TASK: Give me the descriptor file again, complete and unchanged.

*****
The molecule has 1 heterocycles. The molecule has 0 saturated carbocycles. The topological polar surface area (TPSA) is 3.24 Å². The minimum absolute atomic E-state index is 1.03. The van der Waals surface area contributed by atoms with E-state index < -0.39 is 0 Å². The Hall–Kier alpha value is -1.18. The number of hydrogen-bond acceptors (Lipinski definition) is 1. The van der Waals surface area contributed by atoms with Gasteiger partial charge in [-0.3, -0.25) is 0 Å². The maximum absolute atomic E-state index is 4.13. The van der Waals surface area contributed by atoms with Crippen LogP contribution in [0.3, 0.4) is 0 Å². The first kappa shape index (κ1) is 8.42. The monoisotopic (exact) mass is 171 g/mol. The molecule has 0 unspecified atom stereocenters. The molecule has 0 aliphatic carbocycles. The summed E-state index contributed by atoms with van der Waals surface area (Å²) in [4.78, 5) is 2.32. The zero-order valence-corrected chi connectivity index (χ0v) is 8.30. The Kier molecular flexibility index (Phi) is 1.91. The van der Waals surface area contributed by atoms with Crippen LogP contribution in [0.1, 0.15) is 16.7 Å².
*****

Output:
The molecule has 1 heterocycles. The molecule has 0 saturated carbocycles. The topological polar surface area (TPSA) is 3.24 Å². The minimum absolute atomic E-state index is 1.03. The van der Waals surface area contributed by atoms with E-state index < -0.39 is 0 Å². The Hall–Kier alpha value is -1.18. The number of hydrogen-bond acceptors (Lipinski definition) is 1. The van der Waals surface area contributed by atoms with Gasteiger partial charge in [-0.3, -0.25) is 0 Å². The maximum absolute atomic E-state index is 4.13. The van der Waals surface area contributed by atoms with Crippen LogP contribution in [0.3, 0.4) is 0 Å². The first kappa shape index (κ1) is 8.42. The monoisotopic (exact) mass is 171 g/mol. The molecule has 0 unspecified atom stereocenters. The molecule has 0 aliphatic carbocycles. The summed E-state index contributed by atoms with van der Waals surface area (Å²) in [4.78, 5) is 2.32. The zero-order valence-corrected chi connectivity index (χ0v) is 8.30. The Kier molecular flexibility index (Phi) is 1.91. The van der Waals surface area contributed by atoms with Crippen LogP contribution in [0.1, 0.15) is 16.7 Å².